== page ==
Talk:The Torment of Saint Anthony

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I removed "The background is not desert, either: it includes a river with a boat" from the introduction. If this information goes anywhere, it should go in an as-yet-unwritten paragraph describing the painting. It could also go in the paragraph about the Schongauer print, but this would require some wordsmithing. In any case, the word "either" should probably be removed unless it helps in the new location. davidwr/(talk)/(contribs)/(e-mail) 20:14, 21 May 2009 (UTC)

QueryEdit

If the proposed attribution to Michelangelo is accepted, this would be the most expensive artwork by a child, wouldn't it? --Ghirla-трёп- 11:14, 22 May 2009 (UTC)

Perhaps, perhaps not. We have to wait for a reliable source to say so, or else it is pure speculation, no matter how likely. Cheers, Petropoxy (Lithoderm Proxy) (talk) 14:27, 22 May 2009 (UTC)
Chirla did say "if." Also, it begs the definition of "child." I can't speak for Michelangelo's culture, but in some cultures adulthood starts at around the beginning of puberty or even a fixed age like 13. The United States has executed prisoners as young as 14 even into the 20th century, so obviously someone thought a 14 year old was old enough to be treated as an adult.
Does anyone know of any child-prodigy painters that are now considered among the great masters? davidwr/(talk)/(contribs)/(e-mail) 17:48, 22 May 2009 (UTC)
There are plenty. Picasso, Leonardo, many others. Most of them, however, were apprenticed to masters in their youth, so the works are just attributed to the workshop of that master, as was this painting. (The Baptism of Christ (Verrocchio) is an example) Often the earliest works that are solely by the artist are simply lost. Was Leonardo making art before the age of 21, which is when his earliest known drawing dates to? Certainly, but none of them have surfaced. For what it's worth I agree with your argument per childhood, but none of this is to the point- we do not engage in supposition, period. Petropoxy (Lithoderm Proxy) (talk) 01:20, 23 May 2009 (UTC)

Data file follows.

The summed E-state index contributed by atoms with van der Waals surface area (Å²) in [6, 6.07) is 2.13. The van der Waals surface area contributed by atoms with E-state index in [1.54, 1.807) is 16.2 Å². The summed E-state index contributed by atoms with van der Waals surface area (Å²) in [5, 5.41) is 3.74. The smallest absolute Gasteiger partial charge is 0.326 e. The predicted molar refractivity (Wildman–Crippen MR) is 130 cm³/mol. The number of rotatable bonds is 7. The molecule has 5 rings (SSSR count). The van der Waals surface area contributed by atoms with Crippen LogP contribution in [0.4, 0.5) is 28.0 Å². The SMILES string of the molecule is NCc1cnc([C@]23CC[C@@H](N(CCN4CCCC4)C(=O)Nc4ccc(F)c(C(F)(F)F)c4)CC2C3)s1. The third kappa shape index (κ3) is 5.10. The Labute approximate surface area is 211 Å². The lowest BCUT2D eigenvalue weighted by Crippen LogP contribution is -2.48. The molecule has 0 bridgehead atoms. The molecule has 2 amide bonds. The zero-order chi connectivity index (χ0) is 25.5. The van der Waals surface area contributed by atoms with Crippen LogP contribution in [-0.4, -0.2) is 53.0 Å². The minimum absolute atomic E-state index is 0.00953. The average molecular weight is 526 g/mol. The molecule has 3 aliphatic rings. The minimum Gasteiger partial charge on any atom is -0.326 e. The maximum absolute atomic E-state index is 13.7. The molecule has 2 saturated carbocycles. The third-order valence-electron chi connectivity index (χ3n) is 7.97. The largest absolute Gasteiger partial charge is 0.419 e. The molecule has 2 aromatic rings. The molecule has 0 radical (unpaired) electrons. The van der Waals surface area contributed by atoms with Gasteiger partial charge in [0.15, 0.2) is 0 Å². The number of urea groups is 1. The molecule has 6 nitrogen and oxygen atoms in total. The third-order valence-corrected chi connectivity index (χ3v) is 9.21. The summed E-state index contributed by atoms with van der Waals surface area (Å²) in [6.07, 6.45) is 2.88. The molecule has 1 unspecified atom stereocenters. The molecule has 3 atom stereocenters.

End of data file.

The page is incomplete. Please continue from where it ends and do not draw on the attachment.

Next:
In the words "it begs the definition," we have yet another misuse of "beg." See Wiki article Begging the question.108.24.200.163 (talk) 15:30, 7 January 2019 (UTC)Franklinstein

Image from this article to appear as POTD soonEdit

Hello! This is a note to let the editors of this article know that File:Michelangelo Buonarroti - The Torment of Saint Anthony - Google Art Project.jpg will be appearing as picture of the day on 5 January 2019. You can view and edit the POTD blurb at Template:POTD/2019-01-05. If this article needs any attention or maintenance, it would be preferable if that could be done before its appearance on the Main Page. Thanks  — Amakuru (talk) 22:35, 2 January 2019 (UTC)

The Torment of Saint Anthony is the earliest known painting by the Italian artist Michelangelo, painted in around 1487–1488 when he was only 12 or 13 years old. A copy of The Temptation of St Anthony, an engraving by Martin Schongauer, it shows Saint Anthony being assailed in the desert by demons, whose temptations he resisted. This was a common medieval subject, included in the Golden Legend and other sources, although this composition shows a later episode where St Anthony, normally flown about the desert supported by angels, was ambushed in mid-air by devils. The Torment of Saint Anthony is in the permanent collection of the Kimbell Art Museum in Fort Worth, Texas.Painting: Michelangelo